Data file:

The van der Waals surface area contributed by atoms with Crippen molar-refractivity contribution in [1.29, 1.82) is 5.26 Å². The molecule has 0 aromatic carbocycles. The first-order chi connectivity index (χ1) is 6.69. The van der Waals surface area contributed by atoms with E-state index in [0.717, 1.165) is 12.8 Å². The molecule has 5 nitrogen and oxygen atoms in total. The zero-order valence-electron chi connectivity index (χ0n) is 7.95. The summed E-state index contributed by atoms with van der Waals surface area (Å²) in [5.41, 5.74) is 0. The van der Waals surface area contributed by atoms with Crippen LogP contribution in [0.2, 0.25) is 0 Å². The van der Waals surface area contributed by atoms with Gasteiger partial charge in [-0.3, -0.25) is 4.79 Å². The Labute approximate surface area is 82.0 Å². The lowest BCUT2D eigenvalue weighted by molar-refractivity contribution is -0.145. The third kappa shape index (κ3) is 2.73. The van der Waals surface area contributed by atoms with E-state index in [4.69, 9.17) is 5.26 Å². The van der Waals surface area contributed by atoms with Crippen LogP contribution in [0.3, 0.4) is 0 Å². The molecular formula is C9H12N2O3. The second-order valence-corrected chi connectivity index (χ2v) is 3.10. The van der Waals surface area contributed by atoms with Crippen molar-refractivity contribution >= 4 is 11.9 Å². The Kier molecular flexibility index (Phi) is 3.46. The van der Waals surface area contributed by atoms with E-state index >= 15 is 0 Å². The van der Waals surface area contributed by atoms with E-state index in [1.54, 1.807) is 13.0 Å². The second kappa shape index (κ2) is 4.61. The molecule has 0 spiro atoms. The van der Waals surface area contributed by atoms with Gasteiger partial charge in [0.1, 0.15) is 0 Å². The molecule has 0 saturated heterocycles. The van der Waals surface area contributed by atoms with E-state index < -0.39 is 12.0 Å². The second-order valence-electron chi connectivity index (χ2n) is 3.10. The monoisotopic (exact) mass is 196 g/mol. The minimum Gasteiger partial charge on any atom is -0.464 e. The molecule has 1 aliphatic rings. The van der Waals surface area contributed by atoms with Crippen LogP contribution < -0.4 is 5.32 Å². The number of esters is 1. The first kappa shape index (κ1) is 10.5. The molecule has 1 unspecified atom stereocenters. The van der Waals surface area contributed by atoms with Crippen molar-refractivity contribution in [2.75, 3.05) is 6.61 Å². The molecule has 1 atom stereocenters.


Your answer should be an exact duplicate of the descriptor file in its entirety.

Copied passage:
The van der Waals surface area contributed by atoms with Crippen molar-refractivity contribution in [1.29, 1.82) is 5.26 Å². The molecule has 0 aromatic carbocycles. The first-order chi connectivity index (χ1) is 6.69. The van der Waals surface area contributed by atoms with E-state index in [0.717, 1.165) is 12.8 Å². The molecule has 5 nitrogen and oxygen atoms in total. The zero-order valence-electron chi connectivity index (χ0n) is 7.95. The summed E-state index contributed by atoms with van der Waals surface area (Å²) in [5.41, 5.74) is 0. The van der Waals surface area contributed by atoms with Crippen LogP contribution in [0.2, 0.25) is 0 Å². The van der Waals surface area contributed by atoms with Gasteiger partial charge in [-0.3, -0.25) is 4.79 Å². The Labute approximate surface area is 82.0 Å². The lowest BCUT2D eigenvalue weighted by molar-refractivity contribution is -0.145. The third kappa shape index (κ3) is 2.73. The van der Waals surface area contributed by atoms with E-state index in [4.69, 9.17) is 5.26 Å². The van der Waals surface area contributed by atoms with Crippen LogP contribution in [0.3, 0.4) is 0 Å². The molecular formula is C9H12N2O3. The second-order valence-corrected chi connectivity index (χ2v) is 3.10. The van der Waals surface area contributed by atoms with Crippen molar-refractivity contribution >= 4 is 11.9 Å². The Kier molecular flexibility index (Phi) is 3.46. The van der Waals surface area contributed by atoms with E-state index >= 15 is 0 Å². The van der Waals surface area contributed by atoms with E-state index in [1.54, 1.807) is 13.0 Å². The second kappa shape index (κ2) is 4.61. The molecule has 0 spiro atoms. The van der Waals surface area contributed by atoms with Gasteiger partial charge in [0.1, 0.15) is 0 Å². The molecule has 0 saturated heterocycles. The van der Waals surface area contributed by atoms with E-state index < -0.39 is 12.0 Å². The second-order valence-electron chi connectivity index (χ2n) is 3.10. The monoisotopic (exact) mass is 196 g/mol. The minimum Gasteiger partial charge on any atom is -0.464 e. The molecule has 1 aliphatic rings. The van der Waals surface area contributed by atoms with Crippen LogP contribution < -0.4 is 5.32 Å². The number of esters is 1. The first kappa shape index (κ1) is 10.5. The molecule has 1 unspecified atom stereocenters. The van der Waals surface area contributed by atoms with Crippen molar-refractivity contribution in [2.75, 3.05) is 6.61 Å². The molecule has 1 atom stereocenters.